In any case, the policy-making role of the judiciary is only one factor in the current controversy over judicial appointments. It is, as I have said, a deep background condition of American constitutional politics that has been in place for some time. What then explains the current state of escalation over judicial appointments? To answer that question we must look elsewhere: to the structure of the party system itself.

The composition of the country’s two major political parties has changed significantly in the past twenty-five years. Each has become increasingly ideologically coherent. Since Reagan’s Presidency the Republican Party has been transformed into a genuine social movement party, dominated by its most conservative members. The energy and enthusiasm of the reformulated Republican party has brought it political success, but also political overreaching and partisan bullying. The party of Newt Gingrich, Tom DeLay, and Karl Rove is not a party of statesmanlike compromise; it is a party with a ideological mission that demonizes its opponents and seeks to crush them underfoot. As Grover Norquist has memorably put it, Republicans should view bipartisanship as an opportunity for date rape. The Democrats, after a period of feckless disarray, have only recently begun to give back as good as they are getting.

The election of 2000 exacerbated the tensions in American party politics, and, in particular, the fight over judicial confirmations. In the view of many Democrats, the election of 2000 was illegitimately concluded. Five conservative Justices on the Supreme Court handed the Presidency to the Republican candidate, George W. Bush who, in turn, had the power to restock the judiciary in ways more to his liking. The Supreme Court’s poorly reasoned decision in Bush v. Gore was particularly offensive to Democrats because the judiciary appeared to be engaged in judicial bootstrapping: Instead of the President appointing the Justices, the Justices appointed the President, who then was in a position to appoint more judges and Justices whose ideology matched their own. Bush v. Gore represented not the ordinary case of partisan entrenchment, but the far more disturbing possibility of judicial self-entrenchment.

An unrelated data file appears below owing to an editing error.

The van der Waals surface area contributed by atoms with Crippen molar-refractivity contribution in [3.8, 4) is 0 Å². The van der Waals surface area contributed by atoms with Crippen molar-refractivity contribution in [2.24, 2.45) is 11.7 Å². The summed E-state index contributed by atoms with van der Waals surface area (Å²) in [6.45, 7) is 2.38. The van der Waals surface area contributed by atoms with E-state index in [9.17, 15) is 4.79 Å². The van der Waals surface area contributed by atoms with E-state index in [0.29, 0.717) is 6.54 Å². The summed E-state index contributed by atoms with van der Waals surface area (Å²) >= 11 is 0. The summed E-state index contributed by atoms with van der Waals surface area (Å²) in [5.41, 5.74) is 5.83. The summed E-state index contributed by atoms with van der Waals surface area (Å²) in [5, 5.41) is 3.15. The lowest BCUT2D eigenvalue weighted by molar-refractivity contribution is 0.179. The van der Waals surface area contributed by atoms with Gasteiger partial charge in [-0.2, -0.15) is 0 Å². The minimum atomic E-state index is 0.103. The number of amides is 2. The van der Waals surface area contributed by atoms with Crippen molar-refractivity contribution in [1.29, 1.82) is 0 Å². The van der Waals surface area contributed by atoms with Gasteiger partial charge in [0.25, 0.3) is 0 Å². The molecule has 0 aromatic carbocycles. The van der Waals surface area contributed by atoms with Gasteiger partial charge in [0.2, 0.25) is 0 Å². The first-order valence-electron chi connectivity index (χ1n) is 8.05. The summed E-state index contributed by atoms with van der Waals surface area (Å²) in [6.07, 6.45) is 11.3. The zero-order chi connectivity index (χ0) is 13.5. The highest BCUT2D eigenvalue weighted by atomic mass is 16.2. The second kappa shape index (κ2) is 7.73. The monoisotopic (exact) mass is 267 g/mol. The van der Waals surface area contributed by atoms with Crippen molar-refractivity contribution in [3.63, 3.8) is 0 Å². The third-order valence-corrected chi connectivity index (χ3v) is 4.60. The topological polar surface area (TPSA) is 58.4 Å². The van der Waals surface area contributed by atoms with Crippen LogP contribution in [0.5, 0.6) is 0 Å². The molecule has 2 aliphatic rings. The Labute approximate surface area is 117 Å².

To many Democrats, the election of 2000 was a traumatic event in the history of American democracy, and the unfairness of the election of 2000, whether or not spoken of directly, haunts the current controversies over judicial appointments. It has given Democrats a rallying point, a reason to fight back in response to a deeply felt sense of injustice and injury.